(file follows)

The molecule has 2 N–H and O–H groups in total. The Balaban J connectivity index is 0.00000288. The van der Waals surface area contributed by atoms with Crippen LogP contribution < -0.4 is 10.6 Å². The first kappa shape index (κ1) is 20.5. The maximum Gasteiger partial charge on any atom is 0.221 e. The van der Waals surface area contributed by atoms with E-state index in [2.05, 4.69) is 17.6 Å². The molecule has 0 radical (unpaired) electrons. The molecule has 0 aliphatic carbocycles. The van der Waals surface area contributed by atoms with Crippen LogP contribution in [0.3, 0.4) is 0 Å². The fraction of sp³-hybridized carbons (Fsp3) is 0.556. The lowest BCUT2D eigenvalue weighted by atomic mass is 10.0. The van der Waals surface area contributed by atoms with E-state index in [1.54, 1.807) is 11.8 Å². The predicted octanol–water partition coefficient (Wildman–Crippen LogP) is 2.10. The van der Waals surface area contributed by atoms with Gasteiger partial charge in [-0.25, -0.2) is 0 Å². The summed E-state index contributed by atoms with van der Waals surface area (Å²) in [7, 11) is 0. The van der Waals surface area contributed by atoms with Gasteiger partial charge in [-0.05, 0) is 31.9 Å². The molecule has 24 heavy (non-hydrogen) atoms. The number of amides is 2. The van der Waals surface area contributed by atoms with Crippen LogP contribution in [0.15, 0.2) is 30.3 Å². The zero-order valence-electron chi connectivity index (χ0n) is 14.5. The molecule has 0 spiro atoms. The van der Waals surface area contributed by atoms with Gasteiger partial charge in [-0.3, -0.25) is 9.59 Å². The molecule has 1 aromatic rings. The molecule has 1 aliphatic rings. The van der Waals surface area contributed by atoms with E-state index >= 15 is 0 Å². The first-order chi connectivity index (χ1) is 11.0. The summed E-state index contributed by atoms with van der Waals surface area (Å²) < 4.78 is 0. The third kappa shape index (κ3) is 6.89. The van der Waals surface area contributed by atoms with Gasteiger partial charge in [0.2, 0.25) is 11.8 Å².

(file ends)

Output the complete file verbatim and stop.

The molecule has 2 N–H and O–H groups in total. The Balaban J connectivity index is 0.00000288. The van der Waals surface area contributed by atoms with Crippen LogP contribution < -0.4 is 10.6 Å². The first kappa shape index (κ1) is 20.5. The maximum Gasteiger partial charge on any atom is 0.221 e. The van der Waals surface area contributed by atoms with E-state index in [2.05, 4.69) is 17.6 Å². The molecule has 0 radical (unpaired) electrons. The molecule has 0 aliphatic carbocycles. The van der Waals surface area contributed by atoms with Crippen LogP contribution in [0.3, 0.4) is 0 Å². The fraction of sp³-hybridized carbons (Fsp3) is 0.556. The lowest BCUT2D eigenvalue weighted by atomic mass is 10.0. The van der Waals surface area contributed by atoms with E-state index in [1.54, 1.807) is 11.8 Å². The predicted octanol–water partition coefficient (Wildman–Crippen LogP) is 2.10. The van der Waals surface area contributed by atoms with Gasteiger partial charge in [-0.25, -0.2) is 0 Å². The summed E-state index contributed by atoms with van der Waals surface area (Å²) in [7, 11) is 0. The van der Waals surface area contributed by atoms with Gasteiger partial charge in [-0.05, 0) is 31.9 Å². The molecule has 24 heavy (non-hydrogen) atoms. The number of amides is 2. The van der Waals surface area contributed by atoms with Crippen LogP contribution in [0.15, 0.2) is 30.3 Å². The zero-order valence-electron chi connectivity index (χ0n) is 14.5. The molecule has 0 spiro atoms. The van der Waals surface area contributed by atoms with Gasteiger partial charge in [-0.3, -0.25) is 9.59 Å². The molecule has 1 aromatic rings. The molecule has 1 aliphatic rings. The van der Waals surface area contributed by atoms with E-state index >= 15 is 0 Å². The first-order chi connectivity index (χ1) is 11.0. The summed E-state index contributed by atoms with van der Waals surface area (Å²) < 4.78 is 0. The third kappa shape index (κ3) is 6.89. The van der Waals surface area contributed by atoms with Gasteiger partial charge in [0.2, 0.25) is 11.8 Å².